27 July 2010

Looting in wartime America

With relief, Tingey found his own home still standing, but only, he learned, because [Brit. Rear Adm.] Cockburn had declared private property sacred. Local mobs, however, had already broken in and run off with some of the contents… Tingey’s departure set off a new flurry of looting by people living close to the navy yard. He was the last figure of authority blocking their way. They set to with crazed abandon, swarming into homes, scurrying from cellars to attic, and snatching anything that could be carried away, even ripping fixtures off the walls and tearing locks out of the doors… (p. 135)

(British officer) “We have not come here for the purpose of plunder, but to destroy all public property. If anything of the kind [theft] should take place again, such as you have just witnessed, I have to request that your citizens will assemble, seize the villains without delay, and conduct them to headquarters. Depend upon it, Sir, they will be punished.” The [British] soldier was set on his stolen horse and escorted up to Capitol Hill… On the way he tried to escape several times, but his luck had run out. After being paraded at headquarters, he was summarily shot. (p. 137)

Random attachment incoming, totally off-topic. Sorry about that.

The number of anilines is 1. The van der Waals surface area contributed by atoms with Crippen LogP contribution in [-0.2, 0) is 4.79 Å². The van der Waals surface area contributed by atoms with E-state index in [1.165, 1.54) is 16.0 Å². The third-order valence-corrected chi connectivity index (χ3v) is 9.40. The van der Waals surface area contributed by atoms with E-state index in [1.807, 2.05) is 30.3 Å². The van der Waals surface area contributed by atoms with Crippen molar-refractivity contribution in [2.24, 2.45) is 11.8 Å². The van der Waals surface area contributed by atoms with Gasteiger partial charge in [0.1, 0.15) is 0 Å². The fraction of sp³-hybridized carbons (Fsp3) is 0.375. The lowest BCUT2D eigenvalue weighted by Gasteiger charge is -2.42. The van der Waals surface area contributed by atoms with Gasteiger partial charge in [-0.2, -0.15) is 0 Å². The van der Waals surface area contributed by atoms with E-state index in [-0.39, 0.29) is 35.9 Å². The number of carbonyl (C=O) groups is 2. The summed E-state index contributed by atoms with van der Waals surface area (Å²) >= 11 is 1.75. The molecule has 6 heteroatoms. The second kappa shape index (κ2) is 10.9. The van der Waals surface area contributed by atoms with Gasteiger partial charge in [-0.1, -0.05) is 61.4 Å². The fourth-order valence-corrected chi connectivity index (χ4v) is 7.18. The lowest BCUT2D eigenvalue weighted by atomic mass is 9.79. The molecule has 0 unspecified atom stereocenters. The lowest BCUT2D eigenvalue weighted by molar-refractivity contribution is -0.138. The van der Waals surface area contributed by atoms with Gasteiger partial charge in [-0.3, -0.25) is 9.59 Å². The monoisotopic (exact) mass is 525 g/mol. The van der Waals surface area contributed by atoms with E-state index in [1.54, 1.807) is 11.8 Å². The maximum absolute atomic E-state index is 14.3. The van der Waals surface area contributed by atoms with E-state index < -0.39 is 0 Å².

The morning after the British left the capital, hordes of citizens swarmed over the remains of the President’s House, the Capitol, and the navy yard… Without any means of law enforcement, the city was open to looters and thieves. Like vultures, they descended on the open ruins to pick and pluck at random… Unchecked, they violated the sanctity of private homes, snatching and hoarding items of value and even of worthless sentiment. (p. 150)
Excerpts from The Burning of Washington: The British Invasion of 1814, by Anthony S. Pitch, Naval Institute Press, Annapolis, 1998.

1 comment:

  1. last week we happened upon and toured the Octagon House in DC, one of the city's first private residences--built around the same time as the original white house and by the same architect. It was among the few buildings spared...


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